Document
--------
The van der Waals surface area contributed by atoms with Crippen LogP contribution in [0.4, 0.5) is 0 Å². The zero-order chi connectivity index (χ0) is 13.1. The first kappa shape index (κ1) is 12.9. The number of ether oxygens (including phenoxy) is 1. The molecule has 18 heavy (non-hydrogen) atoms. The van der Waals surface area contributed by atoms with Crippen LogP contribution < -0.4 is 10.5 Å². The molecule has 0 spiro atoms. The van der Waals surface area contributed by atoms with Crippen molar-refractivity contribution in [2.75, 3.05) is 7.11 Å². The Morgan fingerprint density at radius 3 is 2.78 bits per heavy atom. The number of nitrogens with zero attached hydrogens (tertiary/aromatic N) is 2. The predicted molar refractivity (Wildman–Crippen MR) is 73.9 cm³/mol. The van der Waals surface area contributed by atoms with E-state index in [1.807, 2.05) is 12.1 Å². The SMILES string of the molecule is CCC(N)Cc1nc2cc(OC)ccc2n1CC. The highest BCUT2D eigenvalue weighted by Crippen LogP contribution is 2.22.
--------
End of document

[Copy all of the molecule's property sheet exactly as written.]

The van der Waals surface area contributed by atoms with Crippen LogP contribution in [0.4, 0.5) is 0 Å². The zero-order chi connectivity index (χ0) is 13.1. The first kappa shape index (κ1) is 12.9. The number of ether oxygens (including phenoxy) is 1. The molecule has 18 heavy (non-hydrogen) atoms. The van der Waals surface area contributed by atoms with Crippen LogP contribution < -0.4 is 10.5 Å². The molecule has 0 spiro atoms. The van der Waals surface area contributed by atoms with Crippen molar-refractivity contribution in [2.75, 3.05) is 7.11 Å². The Morgan fingerprint density at radius 3 is 2.78 bits per heavy atom. The number of nitrogens with zero attached hydrogens (tertiary/aromatic N) is 2. The predicted molar refractivity (Wildman–Crippen MR) is 73.9 cm³/mol. The van der Waals surface area contributed by atoms with E-state index in [1.807, 2.05) is 12.1 Å². The SMILES string of the molecule is CCC(N)Cc1nc2cc(OC)ccc2n1CC. The highest BCUT2D eigenvalue weighted by Crippen LogP contribution is 2.22.